The Politics of Pinterest
BY Nick Judd and Miranda Neubauer | Wednesday, February 22 2012
On Pinterest, the hot new social network, all politics is visual.
The social media darling of the month has been taking off particularly among users with an interest in food or fashion. But with an audience that's reportedly 68 percent female, it's also prime ground for political messaging targeted specifically to female swing voters.
Sure, Ann Romney has an account, where Romney family photos and campaign "candids" now hang — but the Romney campaign is also a target there. Gawker reported that the campaign asked Pinterest to rename a user — whose Romney-themed pinboards include one touting the merits of a Pellegrino bath and hiring a harpist in lieu of an alarm clock— to FakeMittRomney in lieu of the more ambiguous MittRomneyGOP.
We also noted this morning that ThinkProgress is using Pinterest to collect images of luxury hotels named in Romney campaign finance reports.
But this platform is not solely for coordinated campaigns. The 2008 election was dominated by homegrown YouTube videos. But the story of this campaign will be told in easily shareable images, meandering through the Internet on Reddit, Twitter, Facebook, and, now, Pinterest, which is awash in the stuff, ranging from the Democratic to the Republican, from the sober to the downright absurd, and lifted from all corners of the Internet. Here are a few examples:
Sober: A Shepard Fairey-esque, Ron Paul-themed "Hope"-style poster; a photo of Obama superimposed with the issues he's dealt with over the course of his presidency.
So odd as to defy categorization: What appears to be a watercolor of a naked Barack Obama and a unicorn.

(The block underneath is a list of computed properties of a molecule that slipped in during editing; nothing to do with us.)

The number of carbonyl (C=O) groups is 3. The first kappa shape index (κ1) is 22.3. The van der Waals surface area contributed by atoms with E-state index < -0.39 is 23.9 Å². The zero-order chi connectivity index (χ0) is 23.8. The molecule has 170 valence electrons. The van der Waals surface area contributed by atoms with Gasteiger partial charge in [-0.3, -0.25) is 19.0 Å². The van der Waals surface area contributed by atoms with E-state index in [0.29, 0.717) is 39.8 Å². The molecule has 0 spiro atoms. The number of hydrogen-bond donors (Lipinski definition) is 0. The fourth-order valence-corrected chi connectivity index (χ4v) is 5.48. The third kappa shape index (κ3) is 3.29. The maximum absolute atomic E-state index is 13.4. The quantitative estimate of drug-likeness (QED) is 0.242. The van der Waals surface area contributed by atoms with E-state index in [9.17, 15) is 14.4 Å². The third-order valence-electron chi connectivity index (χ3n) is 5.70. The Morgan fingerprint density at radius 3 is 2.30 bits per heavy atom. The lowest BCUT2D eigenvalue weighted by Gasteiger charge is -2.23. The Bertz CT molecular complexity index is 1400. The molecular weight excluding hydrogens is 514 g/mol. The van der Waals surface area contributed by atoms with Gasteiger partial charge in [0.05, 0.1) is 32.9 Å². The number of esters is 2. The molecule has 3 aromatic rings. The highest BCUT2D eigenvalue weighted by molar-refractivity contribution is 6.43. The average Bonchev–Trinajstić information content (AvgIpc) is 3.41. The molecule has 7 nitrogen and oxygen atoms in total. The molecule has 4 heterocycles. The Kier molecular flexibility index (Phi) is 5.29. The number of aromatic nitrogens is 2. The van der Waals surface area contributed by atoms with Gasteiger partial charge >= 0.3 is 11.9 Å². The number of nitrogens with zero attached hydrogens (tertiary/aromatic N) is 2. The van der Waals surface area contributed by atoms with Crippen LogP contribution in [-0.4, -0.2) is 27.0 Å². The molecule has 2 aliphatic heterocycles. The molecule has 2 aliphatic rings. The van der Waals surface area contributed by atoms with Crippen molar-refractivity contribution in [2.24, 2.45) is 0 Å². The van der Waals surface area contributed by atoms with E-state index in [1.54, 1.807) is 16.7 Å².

The medium seems custom-fit to the need of an organization — or a satirist — to create a visual representation of a brand: Take, for example, the many fake accounts for Barack Obama, Rick Santorum and a (potentially fake) Newt Gingrich.
When Susan G. Komen for the Cure announced a rules change that would suspend funding to Planned Parenthood for breast cancer screenings, online organizer and "The Networked Nonprofit" co-author Beth Kanter started up a pinboard called Komen Can Kiss My Mammagram.
She used a collaborative board and had a team of perhaps 20 volunteers pinning items to it in order to keep the board's material resurfacing for Pinterest users to come across, she told techPresident at the time.
"It's mostly women on that [site] so it spread like wildfire over there," Kanter said, telling us the board gained 600 followers in 15 minutes. (It now has 1,739.)
"The way Pinterest works, it seems like you have to constantly pin stuff," she added later in that conversation. "The way it's built, it doesn't leverage networks as well as Facebook or Twitter."